I see you have the quick-change gearbox. That is a nice addition and if you can't rebuild it in totality it will be easy to move on and will pull in some good coin for you. It's puzzling why the lathe was disassembled so much. They often get torn down a bit to lighten the load and facilitate a move but yours seems to be really broken down beyond the norm. You will need to pull everything out, get it organized, and do an inventory. Take some new pics of that and post them up here with your thoughts on it all...

The pics I posted earlier showed a model without the QC option. This pic taken from the site link in my last post upthread shows the lathe with that.

Atlas new.jpg
 

bill stupak

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#7
The gray parts seem to match the 12" model. The red piece is a lathe bed from a smaller model, probably a 6". Pictures of all the parts lined up would be helpful in identifying what you have and what you need.
 

pdentrem

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#8
I see lots of parts in those few pictures. Yes an inventory of what there is important.
Pierre
 

Randall Marx

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#9
Looks promising to me! If we were closer, I would love to help you get it together (or take if off of your hands if you don't want that much of an involved project). As it is, I and many others here who know much more that I do would all like to help you from a distance.
 

cbrims

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#10
I've got more pictures. I found the lead screw in a pile of steel to be junked, it has some surface rust but cleaned up with a wire brush, I put some light oil on it to keep it from rusting again. The bed is 54" long without anything on it. The plate on the end of the bed states it is model number 101.28910. There's a box I didn't take a picture of that has a few loose bolts, some wrenches, the chuck keys for the 3 and 4 jaw chucks, and a flat plate that can be bolted on where the chucks normally go. Sorry, I'm still not up on the terminology.

I've thrown in a picture of the Trucut with everything I've got for it.
 

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pdentrem

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#11
So far you are not missing too much. All the extremely hard or impossible to get and thus expensive ones, you have.
Pierre
 

cbrims

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#12
Based on the parts and operation manual I downloaded, it looks like I'm missing the guard assembly, the motor and associated brackets, and the horizontal countershaft assembly. Please, correct me if I'm wrong. I found a countershaft assembly on eBay for $150, does that sound reasonable?

Also, would going with a variable frequency drive be adventageous? I've heard of mills and lathes getting equipped with VFD, I don't know if that's all around a good thing to go with or some units work better with it than others.
 

LeakyCanoe

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#13
Now it's coming together for you.

I don't know your model all that well myself but I can see from the photos of other similar model lathes I posted upthread that there seems to be 2 drive system options. In the first set of pics you can tell that particular model has a bench-mounted countershaft drive assembly, although you can't see much of it at all...just the a portion of the one knob if you knew what you were looking for (instead it is easier to infer it because there is no drive system visible underneath the headstock in those photos so that is effectively ruled out.).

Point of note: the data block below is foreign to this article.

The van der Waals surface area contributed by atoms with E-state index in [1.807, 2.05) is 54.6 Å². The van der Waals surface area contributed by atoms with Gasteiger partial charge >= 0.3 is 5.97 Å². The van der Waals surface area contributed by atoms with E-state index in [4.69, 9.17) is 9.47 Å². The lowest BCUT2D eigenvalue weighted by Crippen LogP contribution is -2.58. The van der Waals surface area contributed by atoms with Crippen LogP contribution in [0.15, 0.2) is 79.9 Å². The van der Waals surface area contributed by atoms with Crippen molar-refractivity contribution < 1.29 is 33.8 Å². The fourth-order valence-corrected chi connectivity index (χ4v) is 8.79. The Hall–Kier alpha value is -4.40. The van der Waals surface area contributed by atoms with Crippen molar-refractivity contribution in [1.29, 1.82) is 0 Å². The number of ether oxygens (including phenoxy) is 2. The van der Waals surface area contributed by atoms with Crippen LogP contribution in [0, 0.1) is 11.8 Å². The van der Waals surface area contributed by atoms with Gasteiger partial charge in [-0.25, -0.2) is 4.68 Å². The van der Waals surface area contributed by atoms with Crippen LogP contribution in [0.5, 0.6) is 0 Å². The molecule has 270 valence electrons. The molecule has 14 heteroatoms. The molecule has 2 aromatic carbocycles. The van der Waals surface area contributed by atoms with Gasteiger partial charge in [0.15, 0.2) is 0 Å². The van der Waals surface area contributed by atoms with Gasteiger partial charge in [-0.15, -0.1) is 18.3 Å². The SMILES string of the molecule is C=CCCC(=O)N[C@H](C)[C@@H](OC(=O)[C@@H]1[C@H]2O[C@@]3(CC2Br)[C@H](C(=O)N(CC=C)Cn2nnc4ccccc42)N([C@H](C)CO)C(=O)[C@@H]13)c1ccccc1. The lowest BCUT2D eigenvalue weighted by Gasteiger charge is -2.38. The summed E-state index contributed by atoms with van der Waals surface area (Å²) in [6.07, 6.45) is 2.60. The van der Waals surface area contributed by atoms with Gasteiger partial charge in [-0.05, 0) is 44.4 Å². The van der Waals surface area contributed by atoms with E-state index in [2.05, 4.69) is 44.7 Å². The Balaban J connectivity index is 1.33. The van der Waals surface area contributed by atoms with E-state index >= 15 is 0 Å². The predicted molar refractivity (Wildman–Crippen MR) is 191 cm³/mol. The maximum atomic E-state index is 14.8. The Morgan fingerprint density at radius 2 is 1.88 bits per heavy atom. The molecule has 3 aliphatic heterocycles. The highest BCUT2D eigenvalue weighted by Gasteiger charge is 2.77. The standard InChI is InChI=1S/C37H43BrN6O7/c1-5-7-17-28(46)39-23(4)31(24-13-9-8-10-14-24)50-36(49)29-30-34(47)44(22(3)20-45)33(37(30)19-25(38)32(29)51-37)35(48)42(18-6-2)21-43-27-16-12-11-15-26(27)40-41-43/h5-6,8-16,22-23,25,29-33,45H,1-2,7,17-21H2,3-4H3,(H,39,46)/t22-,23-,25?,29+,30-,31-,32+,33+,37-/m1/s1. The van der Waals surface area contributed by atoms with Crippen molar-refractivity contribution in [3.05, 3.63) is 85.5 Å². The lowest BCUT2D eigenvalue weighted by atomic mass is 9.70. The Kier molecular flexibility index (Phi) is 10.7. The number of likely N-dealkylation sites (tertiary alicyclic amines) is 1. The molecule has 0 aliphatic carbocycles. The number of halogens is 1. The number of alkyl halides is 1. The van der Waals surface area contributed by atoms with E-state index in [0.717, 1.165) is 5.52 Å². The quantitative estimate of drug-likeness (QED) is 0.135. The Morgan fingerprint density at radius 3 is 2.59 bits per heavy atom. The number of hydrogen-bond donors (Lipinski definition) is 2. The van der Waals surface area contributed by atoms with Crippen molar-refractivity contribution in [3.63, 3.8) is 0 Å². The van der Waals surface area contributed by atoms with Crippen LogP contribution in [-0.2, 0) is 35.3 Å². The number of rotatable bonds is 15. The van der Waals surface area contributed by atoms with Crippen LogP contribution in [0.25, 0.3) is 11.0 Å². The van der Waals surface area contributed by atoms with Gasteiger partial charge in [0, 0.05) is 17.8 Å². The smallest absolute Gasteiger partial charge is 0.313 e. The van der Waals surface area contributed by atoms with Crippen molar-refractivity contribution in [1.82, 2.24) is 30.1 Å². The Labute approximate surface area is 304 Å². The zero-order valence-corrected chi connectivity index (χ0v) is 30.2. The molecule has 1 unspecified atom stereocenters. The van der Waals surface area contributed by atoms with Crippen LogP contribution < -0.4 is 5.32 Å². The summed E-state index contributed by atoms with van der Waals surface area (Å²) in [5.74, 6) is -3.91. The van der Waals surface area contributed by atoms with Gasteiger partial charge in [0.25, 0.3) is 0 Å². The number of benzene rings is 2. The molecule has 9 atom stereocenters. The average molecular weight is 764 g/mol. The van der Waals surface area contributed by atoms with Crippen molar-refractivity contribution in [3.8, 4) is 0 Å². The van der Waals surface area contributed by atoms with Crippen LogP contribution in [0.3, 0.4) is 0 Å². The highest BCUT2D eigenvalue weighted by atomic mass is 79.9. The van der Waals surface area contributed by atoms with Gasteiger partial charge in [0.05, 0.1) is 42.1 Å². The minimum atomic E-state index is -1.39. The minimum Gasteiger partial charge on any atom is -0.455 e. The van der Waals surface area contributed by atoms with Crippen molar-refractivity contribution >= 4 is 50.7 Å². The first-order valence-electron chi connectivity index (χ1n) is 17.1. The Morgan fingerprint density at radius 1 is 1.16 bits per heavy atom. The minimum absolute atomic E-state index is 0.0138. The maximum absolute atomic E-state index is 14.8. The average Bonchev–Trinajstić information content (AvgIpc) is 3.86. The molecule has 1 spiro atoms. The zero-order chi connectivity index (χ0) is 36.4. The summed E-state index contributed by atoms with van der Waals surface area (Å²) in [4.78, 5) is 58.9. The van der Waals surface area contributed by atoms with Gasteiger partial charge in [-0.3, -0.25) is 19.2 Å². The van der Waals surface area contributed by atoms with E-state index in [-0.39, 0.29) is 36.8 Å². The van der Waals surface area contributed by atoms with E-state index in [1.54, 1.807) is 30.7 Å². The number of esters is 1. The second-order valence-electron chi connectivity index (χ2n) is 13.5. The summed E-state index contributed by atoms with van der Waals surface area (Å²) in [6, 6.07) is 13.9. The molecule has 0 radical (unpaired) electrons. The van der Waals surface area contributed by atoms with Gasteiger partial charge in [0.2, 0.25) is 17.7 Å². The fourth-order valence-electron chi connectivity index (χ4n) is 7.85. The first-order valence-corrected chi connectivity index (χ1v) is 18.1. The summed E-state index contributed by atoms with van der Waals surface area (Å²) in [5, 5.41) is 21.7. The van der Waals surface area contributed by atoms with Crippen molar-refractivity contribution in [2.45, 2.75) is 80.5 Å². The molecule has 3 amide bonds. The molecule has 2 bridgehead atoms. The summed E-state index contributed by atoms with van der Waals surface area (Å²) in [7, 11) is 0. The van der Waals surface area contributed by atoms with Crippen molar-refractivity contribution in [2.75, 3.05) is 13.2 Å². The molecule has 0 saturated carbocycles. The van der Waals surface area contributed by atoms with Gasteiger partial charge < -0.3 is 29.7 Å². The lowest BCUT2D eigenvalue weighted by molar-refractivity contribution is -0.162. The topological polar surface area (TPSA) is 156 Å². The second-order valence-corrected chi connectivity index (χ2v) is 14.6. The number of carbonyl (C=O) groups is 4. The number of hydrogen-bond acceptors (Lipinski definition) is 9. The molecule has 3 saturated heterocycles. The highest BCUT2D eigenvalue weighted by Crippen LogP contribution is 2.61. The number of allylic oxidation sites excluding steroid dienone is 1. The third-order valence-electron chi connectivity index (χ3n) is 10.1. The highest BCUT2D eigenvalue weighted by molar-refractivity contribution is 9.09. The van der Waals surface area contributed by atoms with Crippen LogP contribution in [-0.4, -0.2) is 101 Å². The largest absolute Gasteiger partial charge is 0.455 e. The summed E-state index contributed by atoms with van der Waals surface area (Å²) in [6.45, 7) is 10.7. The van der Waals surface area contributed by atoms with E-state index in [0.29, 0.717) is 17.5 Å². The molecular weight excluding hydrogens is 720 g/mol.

From the 2nd photo I copied from the weblink upthread you can see the cabinet style and the resultant undermount motor and drive assembly that you know is there. In that weblink the site describes that drive situation this way:

The stand-mounted lathe sat atop a neatly-constructed, 190 lb cabinet...that held a simple but robust under-drive countershaft with its pulleys overhung on 3/4"-diameter shafts from each side of bearings contained within central plumber blocks... Strangely, although the bench model had a single V-belt drive to the headstock, the underdrive model used two - a design that can often lead to trouble when worn or unmatched belts are used. If your 12-inch underdrive suffers from a noisy headstock, vibration or a poor finish on turned work, look first at the final drive to the headstock spindle and check (by putting a chalk line across them and running the lathe) that the two belts are exactly the same length. A solution - and one that saves having to dismantle the headstock and countershaft to replace the belts - is to use a modern T-link type.

I look at your nicely organized parts photos and I see what appears to be the described under-drive assembly. If so, you have what you need but for the motor choice and cabinet. If for some reason you want to go with a topside drive system then you know where one is and what it will cost you. That price doesn't offend me...when you decide to part out a lathe sometimes the decision is driven by the sum of the parts is worth more than the overall value of the machine itself. That's reality, and it presents a set of options for you if you were to decide on a different sized lathe or a different model altogether. Someone out there will be looking for most of your disassembled parts and you stand to get a good chunk of $ going that route if you were to so decide. I don't sponsor that (in fact I suggest it would be a shame in your situation now that we see just what all you have) but you can't ignore that potential monetization either. This is not a rare museum piece after all, and if that is your way to get you into a better suited machine faster then that may be the right call. Also consider completing this one and getting it up and running and learning on it and then flipping it on also. With the QC gearbox and those nice new looking chucks you will have some very desirable features to lure in a potential buyer. You could package up what you have now and list in here for sale online and get plenty of informed interest. That potential new buyer might want to make the call on the motor, going VFD or not, and other such decisions.